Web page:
There’s Still a Gender Equality Problem in STEM

It’s 2022 and women are still being under-represented in various STEM fields

Photo from UNESCO

March is Women’s History Month.

While we shouldn’t JUST dedicate 31 days in a year to celebrate women’s achievements, it’s important to take this opportunity to bring more awareness to the issues of gender inequality especially in STEM fields.

A lot of progress has been made over the decades with more girls in school as ever before. However, girls and women are still under-represented in STEM careers.

According to the UNESCO report Cracking the code: Girls’ and women’s education in STEM, only 35% of STEM students in higher education globally are women, and differences are observed within STEM disciplines.

The American Association of University Women (AAUW) published a research report called The STEM Gap: Women and Girls in Science, Technology, Engineering and Mathematics that pointed to a few factors causing the issue:

  • Gender Stereotypes
  • Male-Dominated Cultures that are not supportive of /attractive to women and minorities
  • Fewer Role Models that are represented in the media and pop culture
  • Math Anxiety that most likely stemmed from the myth of the math brain (in which research has already shown that it’s false information).

Here are some of the ways that we could do to help close the gender gap.

Bring more awareness to the importance of STEM education for girls and women.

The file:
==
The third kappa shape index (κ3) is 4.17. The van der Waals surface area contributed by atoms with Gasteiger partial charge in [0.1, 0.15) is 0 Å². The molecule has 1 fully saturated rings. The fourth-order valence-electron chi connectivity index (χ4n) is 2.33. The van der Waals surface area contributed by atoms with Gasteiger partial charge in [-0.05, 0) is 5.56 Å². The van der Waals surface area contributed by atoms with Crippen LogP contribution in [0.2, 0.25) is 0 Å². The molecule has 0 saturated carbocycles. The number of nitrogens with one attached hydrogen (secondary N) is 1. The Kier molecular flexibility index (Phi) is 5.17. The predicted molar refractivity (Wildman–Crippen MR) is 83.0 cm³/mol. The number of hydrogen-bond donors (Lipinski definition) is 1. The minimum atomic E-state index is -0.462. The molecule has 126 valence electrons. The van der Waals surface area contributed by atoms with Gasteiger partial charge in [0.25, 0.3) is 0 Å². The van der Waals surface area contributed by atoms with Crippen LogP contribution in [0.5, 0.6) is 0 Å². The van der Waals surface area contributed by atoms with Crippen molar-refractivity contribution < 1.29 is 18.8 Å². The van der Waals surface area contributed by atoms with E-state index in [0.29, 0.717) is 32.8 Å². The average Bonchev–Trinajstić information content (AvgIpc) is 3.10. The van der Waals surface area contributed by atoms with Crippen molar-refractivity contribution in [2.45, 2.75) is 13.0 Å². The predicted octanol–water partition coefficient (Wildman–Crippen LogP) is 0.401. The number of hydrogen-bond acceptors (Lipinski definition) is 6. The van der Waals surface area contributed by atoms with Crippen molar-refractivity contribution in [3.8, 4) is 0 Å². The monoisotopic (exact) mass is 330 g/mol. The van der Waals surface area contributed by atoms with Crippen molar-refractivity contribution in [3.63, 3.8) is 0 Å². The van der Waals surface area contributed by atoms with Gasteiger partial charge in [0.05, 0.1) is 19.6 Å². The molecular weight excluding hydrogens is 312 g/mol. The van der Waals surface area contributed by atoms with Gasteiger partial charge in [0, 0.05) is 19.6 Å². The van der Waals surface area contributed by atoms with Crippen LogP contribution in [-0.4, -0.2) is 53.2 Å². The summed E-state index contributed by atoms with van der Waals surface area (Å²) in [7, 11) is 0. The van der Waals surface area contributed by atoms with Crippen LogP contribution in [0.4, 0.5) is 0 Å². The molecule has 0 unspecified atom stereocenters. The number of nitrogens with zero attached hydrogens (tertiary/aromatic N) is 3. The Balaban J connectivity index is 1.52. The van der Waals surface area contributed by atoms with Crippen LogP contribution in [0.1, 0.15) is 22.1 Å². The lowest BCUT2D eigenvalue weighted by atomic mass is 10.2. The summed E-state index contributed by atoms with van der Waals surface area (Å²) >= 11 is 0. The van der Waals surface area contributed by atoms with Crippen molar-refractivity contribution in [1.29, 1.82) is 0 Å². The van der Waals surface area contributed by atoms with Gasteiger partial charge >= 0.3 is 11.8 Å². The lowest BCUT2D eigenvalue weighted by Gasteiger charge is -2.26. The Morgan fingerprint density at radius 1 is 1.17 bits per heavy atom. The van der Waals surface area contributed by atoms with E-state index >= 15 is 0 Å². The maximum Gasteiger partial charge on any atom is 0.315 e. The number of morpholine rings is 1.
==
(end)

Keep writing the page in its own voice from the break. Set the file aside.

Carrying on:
The UNESCO Science Report 2021 pointed out that closing the gender gap in STEM education would have a positive impact on economic growth.

Women must be given equal access to education and information that will enable them to compete equally with men for the jobs of the future, says UNESCO.

Photo by Christina @ on Unsplash

Highlight more women leaders to inspire the future generation

From the great chemist and physicist Marie Curie (who was the only woman in history to win two Nobel Prizes) to Mae Jemison (the First African American woman to travel to space), there are many great role models to highlight and to inspire students.

Photo by Christina @ on Unsplash

Improve STEM education by providing additional support for teachers

According to the AAUW, teachers need to go through additional professional development opportunities to address implicit and systemic biases to raise awareness about girls’ math abilities, avoid passing on math anxiety and ensure boys and girls are held to the same standards.

Make STEM classes fun and collaborative

STEM can often be negatively perceived as boring and “dry”. Through promoting hands-on experiential learning for STEM, we can show students that STEM is fun and collaborative.

At Wiz Robotics, this has always been at the core of our classes. We try to make STEM fun and engaging for students to inspire them to continue to learn STEM and apply the skills they learned in class to everyday life.

Additionally, with the current Wiz Prodigy Online STEM Competition that we are hosting, students can work individually or in teams to build and compete with their own space rover. The Competition curriculum will provide the basic foundations of STEM skills but the rest will be up to the students to explore! This is the perfect way for students to explore STEM and think outside of the box.

Photo by Wiz Robotics

Expose STEM to every student at a young age

Correcting negative perceptions and eliminate biases at a young age can help students embrace STEM. This will give students an opportunity to take up an interest in STEM and provide them with ample time to learn more throughout their academic years.

Here are a few additional readings:

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